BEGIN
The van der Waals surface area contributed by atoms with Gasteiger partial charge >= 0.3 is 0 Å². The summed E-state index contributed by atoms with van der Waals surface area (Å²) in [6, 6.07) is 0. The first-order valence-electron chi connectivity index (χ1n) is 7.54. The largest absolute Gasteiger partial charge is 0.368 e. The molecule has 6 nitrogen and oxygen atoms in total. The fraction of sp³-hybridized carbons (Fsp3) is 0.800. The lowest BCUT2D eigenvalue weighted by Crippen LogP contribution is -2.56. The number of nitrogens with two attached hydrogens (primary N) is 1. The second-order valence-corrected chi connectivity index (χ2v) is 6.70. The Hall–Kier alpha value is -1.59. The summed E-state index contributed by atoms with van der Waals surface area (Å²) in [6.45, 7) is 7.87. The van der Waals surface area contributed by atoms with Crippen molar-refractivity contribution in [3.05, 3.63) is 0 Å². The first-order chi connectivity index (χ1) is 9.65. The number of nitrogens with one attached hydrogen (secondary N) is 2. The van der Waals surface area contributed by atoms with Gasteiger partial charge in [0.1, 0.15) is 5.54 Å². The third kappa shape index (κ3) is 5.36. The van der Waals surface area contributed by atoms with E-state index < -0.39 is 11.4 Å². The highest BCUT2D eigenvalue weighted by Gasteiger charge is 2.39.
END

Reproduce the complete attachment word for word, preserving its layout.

The van der Waals surface area contributed by atoms with Gasteiger partial charge >= 0.3 is 0 Å². The summed E-state index contributed by atoms with van der Waals surface area (Å²) in [6, 6.07) is 0. The first-order valence-electron chi connectivity index (χ1n) is 7.54. The largest absolute Gasteiger partial charge is 0.368 e. The molecule has 6 nitrogen and oxygen atoms in total. The fraction of sp³-hybridized carbons (Fsp3) is 0.800. The lowest BCUT2D eigenvalue weighted by Crippen LogP contribution is -2.56. The number of nitrogens with two attached hydrogens (primary N) is 1. The second-order valence-corrected chi connectivity index (χ2v) is 6.70. The Hall–Kier alpha value is -1.59. The summed E-state index contributed by atoms with van der Waals surface area (Å²) in [6.45, 7) is 7.87. The van der Waals surface area contributed by atoms with Crippen molar-refractivity contribution in [3.05, 3.63) is 0 Å². The first-order chi connectivity index (χ1) is 9.65. The number of nitrogens with one attached hydrogen (secondary N) is 2. The van der Waals surface area contributed by atoms with Gasteiger partial charge in [0.1, 0.15) is 5.54 Å². The third kappa shape index (κ3) is 5.36. The van der Waals surface area contributed by atoms with E-state index < -0.39 is 11.4 Å². The highest BCUT2D eigenvalue weighted by Gasteiger charge is 2.39.